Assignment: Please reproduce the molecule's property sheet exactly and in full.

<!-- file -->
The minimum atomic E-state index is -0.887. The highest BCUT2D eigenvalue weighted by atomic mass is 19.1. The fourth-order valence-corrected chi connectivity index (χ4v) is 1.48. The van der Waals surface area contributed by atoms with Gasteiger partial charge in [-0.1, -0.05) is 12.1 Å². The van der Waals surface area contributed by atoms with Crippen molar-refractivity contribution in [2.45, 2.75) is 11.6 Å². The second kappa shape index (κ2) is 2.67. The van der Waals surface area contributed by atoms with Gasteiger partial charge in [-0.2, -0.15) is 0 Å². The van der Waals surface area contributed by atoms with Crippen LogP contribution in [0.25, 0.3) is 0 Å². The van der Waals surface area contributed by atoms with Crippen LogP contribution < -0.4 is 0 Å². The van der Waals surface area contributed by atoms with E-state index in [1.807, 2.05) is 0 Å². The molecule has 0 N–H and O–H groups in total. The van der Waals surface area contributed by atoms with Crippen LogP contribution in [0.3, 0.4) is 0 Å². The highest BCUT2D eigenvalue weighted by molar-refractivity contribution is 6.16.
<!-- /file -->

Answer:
The minimum atomic E-state index is -0.887. The highest BCUT2D eigenvalue weighted by atomic mass is 19.1. The fourth-order valence-corrected chi connectivity index (χ4v) is 1.48. The van der Waals surface area contributed by atoms with Gasteiger partial charge in [-0.1, -0.05) is 12.1 Å². The van der Waals surface area contributed by atoms with Crippen molar-refractivity contribution in [2.45, 2.75) is 11.6 Å². The second kappa shape index (κ2) is 2.67. The van der Waals surface area contributed by atoms with Gasteiger partial charge in [-0.2, -0.15) is 0 Å². The van der Waals surface area contributed by atoms with Crippen LogP contribution in [0.25, 0.3) is 0 Å². The van der Waals surface area contributed by atoms with Crippen LogP contribution < -0.4 is 0 Å². The van der Waals surface area contributed by atoms with E-state index in [1.807, 2.05) is 0 Å². The molecule has 0 N–H and O–H groups in total. The van der Waals surface area contributed by atoms with Crippen LogP contribution in [0.3, 0.4) is 0 Å². The highest BCUT2D eigenvalue weighted by molar-refractivity contribution is 6.16.